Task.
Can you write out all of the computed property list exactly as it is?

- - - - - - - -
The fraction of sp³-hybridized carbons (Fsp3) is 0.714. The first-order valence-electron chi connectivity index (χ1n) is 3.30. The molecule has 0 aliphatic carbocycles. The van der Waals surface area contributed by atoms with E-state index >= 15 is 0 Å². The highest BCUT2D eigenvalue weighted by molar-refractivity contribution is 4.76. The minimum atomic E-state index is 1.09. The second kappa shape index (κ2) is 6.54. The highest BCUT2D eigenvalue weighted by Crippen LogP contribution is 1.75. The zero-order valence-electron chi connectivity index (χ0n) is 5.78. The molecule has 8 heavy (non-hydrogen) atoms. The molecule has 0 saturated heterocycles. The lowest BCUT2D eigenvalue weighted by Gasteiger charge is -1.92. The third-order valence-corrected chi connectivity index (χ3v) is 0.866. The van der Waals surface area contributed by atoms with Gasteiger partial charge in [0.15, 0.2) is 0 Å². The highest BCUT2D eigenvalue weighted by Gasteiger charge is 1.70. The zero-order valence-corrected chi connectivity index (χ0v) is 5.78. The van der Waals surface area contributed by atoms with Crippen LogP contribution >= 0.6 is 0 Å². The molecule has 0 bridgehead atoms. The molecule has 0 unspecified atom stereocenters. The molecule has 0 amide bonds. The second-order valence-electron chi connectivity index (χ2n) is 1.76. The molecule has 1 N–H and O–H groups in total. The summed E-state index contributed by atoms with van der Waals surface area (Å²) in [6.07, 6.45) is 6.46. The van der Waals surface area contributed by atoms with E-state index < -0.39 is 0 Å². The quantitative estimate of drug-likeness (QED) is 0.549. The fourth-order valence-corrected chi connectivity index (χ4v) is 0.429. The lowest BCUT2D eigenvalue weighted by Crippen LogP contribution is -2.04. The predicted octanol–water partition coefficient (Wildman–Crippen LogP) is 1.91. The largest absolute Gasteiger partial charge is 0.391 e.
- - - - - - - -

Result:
The fraction of sp³-hybridized carbons (Fsp3) is 0.714. The first-order valence-electron chi connectivity index (χ1n) is 3.30. The molecule has 0 aliphatic carbocycles. The van der Waals surface area contributed by atoms with E-state index >= 15 is 0 Å². The highest BCUT2D eigenvalue weighted by molar-refractivity contribution is 4.76. The minimum atomic E-state index is 1.09. The second kappa shape index (κ2) is 6.54. The highest BCUT2D eigenvalue weighted by Crippen LogP contribution is 1.75. The zero-order valence-electron chi connectivity index (χ0n) is 5.78. The molecule has 8 heavy (non-hydrogen) atoms. The molecule has 0 saturated heterocycles. The lowest BCUT2D eigenvalue weighted by Gasteiger charge is -1.92. The third-order valence-corrected chi connectivity index (χ3v) is 0.866. The van der Waals surface area contributed by atoms with Gasteiger partial charge in [0.15, 0.2) is 0 Å². The highest BCUT2D eigenvalue weighted by Gasteiger charge is 1.70. The zero-order valence-corrected chi connectivity index (χ0v) is 5.78. The van der Waals surface area contributed by atoms with Crippen LogP contribution >= 0.6 is 0 Å². The molecule has 0 bridgehead atoms. The molecule has 0 unspecified atom stereocenters. The molecule has 0 amide bonds. The second-order valence-electron chi connectivity index (χ2n) is 1.76. The molecule has 1 N–H and O–H groups in total. The summed E-state index contributed by atoms with van der Waals surface area (Å²) in [6.07, 6.45) is 6.46. The van der Waals surface area contributed by atoms with E-state index < -0.39 is 0 Å². The quantitative estimate of drug-likeness (QED) is 0.549. The fourth-order valence-corrected chi connectivity index (χ4v) is 0.429. The lowest BCUT2D eigenvalue weighted by Crippen LogP contribution is -2.04. The predicted octanol–water partition coefficient (Wildman–Crippen LogP) is 1.91. The largest absolute Gasteiger partial charge is 0.391 e.